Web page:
First, Ahasuerus, the Shah. He is rich and powerful and fully enjoys his position of privilege. He wants things to continue to go well for himself, but he does not want to be bothered with details. As an example, consider that when Haman came to him with his false charge that a certain group within the empire was not keeping the Shah’s laws, Ahasuerus did not even bother to inquire who they were. He was quite content to authorize Haman to handle the matter however he saw fit, especially when Haman sweetened the deal by dropping a large bribe into the king’s treasury. To modernize this, Ahasuerus is the President or CEO who wants to be able to say, “I did not know,” when something goes wrong. It is called “deniability.” Leaders always want to have “deniability” about the misdeeds of their subordinates.

Next, Haman. He is a ruthless man who personifies evil. He is vain, greedy, filled with hate, and totally without scruples. Add to this to his wealth and high office, and that makes him a dangerous man. He’s the corporate “go-to guy” when you want to get something done, that probably ought not to be done. The leaders always deny knowing about the Haman’s of the world, but they always like to have them around to do their dirty work.

Thirdly, we have Mordecai. He is a good and decent person but lacking in power or wealth. He is the little guy, the working stiff, the guy on the bottom. He is supposed to be served by people like Ahasuerus and Haman. That was the theory of the government of the empire, but in fact, nobody in high places cares about him or the people like him.

Finally, there is the heroine of the story, Esther. You might think that being married to the Shah makes her a powerful insider in the empire’s government, but not so. We should be careful not to impose Western ideas about marriage upon this ancient story. Persian marriage was nothing like the union of equals we consider marriage to be today. Esther was not a queen in any modern or Western sense. She was just first among the women in the Shah’s harem. She was the current favorite. She was the one who would be trotted out when the Shah wanted to impress visiting dignitaries with the beauty of the women at his disposal. Women had no role in governmental affairs in the Persian Empire. They were expected simply to keep the men happy. So any power or influence Esther has depends entirely upon how happy she makes the Shah.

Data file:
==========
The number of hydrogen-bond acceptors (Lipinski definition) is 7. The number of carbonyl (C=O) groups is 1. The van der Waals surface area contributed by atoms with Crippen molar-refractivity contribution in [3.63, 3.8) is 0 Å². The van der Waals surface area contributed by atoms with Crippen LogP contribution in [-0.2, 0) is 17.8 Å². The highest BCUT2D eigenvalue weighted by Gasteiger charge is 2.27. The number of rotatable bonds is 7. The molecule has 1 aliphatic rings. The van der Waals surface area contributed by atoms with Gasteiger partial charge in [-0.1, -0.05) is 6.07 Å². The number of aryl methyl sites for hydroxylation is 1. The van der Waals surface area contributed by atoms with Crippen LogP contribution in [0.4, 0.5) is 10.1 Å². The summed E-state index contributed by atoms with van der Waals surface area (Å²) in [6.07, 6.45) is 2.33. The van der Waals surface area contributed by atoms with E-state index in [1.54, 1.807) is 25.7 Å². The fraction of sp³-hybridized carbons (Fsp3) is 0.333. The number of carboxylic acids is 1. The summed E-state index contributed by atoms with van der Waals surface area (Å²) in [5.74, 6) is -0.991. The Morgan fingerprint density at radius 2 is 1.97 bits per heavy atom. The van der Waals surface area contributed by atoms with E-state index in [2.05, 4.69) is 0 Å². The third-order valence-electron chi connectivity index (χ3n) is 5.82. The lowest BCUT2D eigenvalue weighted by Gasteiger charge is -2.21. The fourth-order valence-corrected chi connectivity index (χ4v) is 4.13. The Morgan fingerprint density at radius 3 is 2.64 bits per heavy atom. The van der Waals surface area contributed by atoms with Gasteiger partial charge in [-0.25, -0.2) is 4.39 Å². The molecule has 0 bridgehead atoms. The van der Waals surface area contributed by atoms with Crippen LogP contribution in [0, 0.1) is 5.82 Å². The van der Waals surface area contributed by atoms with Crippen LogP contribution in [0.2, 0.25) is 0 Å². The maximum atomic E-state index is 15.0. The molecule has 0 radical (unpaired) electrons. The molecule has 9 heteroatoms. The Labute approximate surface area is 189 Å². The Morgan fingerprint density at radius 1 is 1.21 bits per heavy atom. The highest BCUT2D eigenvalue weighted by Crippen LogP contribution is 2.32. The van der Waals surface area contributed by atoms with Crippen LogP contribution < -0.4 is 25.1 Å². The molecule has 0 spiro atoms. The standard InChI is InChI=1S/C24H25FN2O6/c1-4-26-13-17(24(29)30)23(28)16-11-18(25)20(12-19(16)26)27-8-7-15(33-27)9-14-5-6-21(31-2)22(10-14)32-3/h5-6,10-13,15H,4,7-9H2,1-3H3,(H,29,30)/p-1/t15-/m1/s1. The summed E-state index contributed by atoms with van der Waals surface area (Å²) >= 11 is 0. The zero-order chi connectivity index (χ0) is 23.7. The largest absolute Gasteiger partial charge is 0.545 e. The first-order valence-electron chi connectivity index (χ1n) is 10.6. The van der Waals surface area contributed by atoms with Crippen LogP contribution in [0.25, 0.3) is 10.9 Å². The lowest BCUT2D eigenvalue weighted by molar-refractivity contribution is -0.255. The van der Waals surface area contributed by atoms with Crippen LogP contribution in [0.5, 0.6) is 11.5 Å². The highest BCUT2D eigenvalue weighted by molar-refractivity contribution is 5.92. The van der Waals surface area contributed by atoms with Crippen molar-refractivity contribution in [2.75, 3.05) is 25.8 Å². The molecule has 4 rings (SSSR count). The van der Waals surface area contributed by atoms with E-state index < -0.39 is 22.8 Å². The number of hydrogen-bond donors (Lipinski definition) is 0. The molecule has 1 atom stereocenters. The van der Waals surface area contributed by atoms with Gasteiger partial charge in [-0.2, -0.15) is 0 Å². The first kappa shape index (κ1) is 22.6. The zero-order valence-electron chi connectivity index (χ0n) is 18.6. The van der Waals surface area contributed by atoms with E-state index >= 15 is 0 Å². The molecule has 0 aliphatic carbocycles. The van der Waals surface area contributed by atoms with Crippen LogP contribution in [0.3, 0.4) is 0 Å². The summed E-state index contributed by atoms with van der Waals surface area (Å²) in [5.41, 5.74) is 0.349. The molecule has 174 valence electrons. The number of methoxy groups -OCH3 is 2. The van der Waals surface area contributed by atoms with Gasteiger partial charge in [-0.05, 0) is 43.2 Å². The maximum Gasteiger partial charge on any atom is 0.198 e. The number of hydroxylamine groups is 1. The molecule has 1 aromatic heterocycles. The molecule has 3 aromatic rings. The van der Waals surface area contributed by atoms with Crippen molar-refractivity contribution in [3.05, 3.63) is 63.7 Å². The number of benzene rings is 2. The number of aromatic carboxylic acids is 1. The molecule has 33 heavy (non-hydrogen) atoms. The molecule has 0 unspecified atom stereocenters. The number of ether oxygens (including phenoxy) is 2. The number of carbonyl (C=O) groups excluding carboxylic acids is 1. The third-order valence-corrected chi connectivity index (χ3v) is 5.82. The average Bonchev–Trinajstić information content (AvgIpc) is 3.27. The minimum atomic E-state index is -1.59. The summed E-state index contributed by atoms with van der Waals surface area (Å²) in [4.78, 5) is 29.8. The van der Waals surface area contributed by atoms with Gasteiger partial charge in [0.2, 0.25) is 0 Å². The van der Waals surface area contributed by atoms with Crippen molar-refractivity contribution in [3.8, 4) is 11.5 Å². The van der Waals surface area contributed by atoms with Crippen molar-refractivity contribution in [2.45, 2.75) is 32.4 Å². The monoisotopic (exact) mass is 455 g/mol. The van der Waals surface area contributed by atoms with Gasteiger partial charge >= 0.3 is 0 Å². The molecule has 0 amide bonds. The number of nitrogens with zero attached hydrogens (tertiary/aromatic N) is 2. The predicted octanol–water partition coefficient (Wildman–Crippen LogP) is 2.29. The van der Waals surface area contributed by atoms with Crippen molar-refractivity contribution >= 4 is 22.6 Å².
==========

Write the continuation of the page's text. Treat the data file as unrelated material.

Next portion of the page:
Esther herself is a person of great goodness, but that does not become obvious until the king’s edict puts all of her people under threat, and she takes the extraordinary step of blowing the whistle on a plot in which her husband, the Shah, is unknowingly the main participant. By considering her actions, however, we can learn some things about the nature of goodness; we can learn some things that can help us when we are in circumstances where everyone around us seems to be approving of evil.


First, Esther shows us that goodness is courageous. When David fought Goliath, he showed great courage. He put his life on the line for what he believed was right. Esther shows at least that much courage when she confronts the Shah with evil in his own government.

Once Mordecai informed Esther of Haman’s plot against the Jews, the immediate problem was how to get an audience with the Shah. Like all empires, the Persian Empire operated on protocols, and by those protocols, a woman from the harem could not approach the Shah unless he summoned her, and he had not done so for a month. He held her life in his hands. If she angered him, he could have her executed. Esther pointed all this out to Mordecai, but he urged her to proceed anyway; there was just too much at stake for Esther not to make the attempt. And so she finally agreed, saying, “I will go to the king, though it is against the law; and if I perish, I perish” (4:16).

Secondly, Esther shows us that goodness is not dumb. After Esther took the huge risk of approaching the Shah on her own, he welcomed her, but then, instead of blurting out her request, she invited both the Shah and his chief minister, Haman, to a banquet. At that first banquet, the Shah promised her anything she wanted, but all she asked was that the two men come to a second banquet. Only at that second banquet, when the time was right, did she make her request — that she and her people be spared. Even then, however, she was very careful how she worded the request. She had to give the Shah a way out of the situation without accepting any blame himself for the situation. Esther was smart enough and careful enough to do that.

The Third thing we learn from the story of Esther is that goodness is oriented toward others. Esther herself was in no immediate danger. Even if Haman discovers that she is a Jew, no one is going to go into the Shah’s harem and kill his favorite.

So, when Esther chose to act, it was not herself she was saving. Mordecai had painted the larger picture: “Who knows?” he said, in 4:14, “Perhaps you have come to royal dignity for just such a time as this.” Mordecai suggests that it is in God’s providence that Esther is in the Shah’s harem, and so she is in a position to do good for others, and that is her main goal, helping others.

That should be our main goal. We should pray that God will make us courageous like Esther so that even when we are faced with corporate evil or government evil, we shall still stand for the truth, we shall still do good. Amen.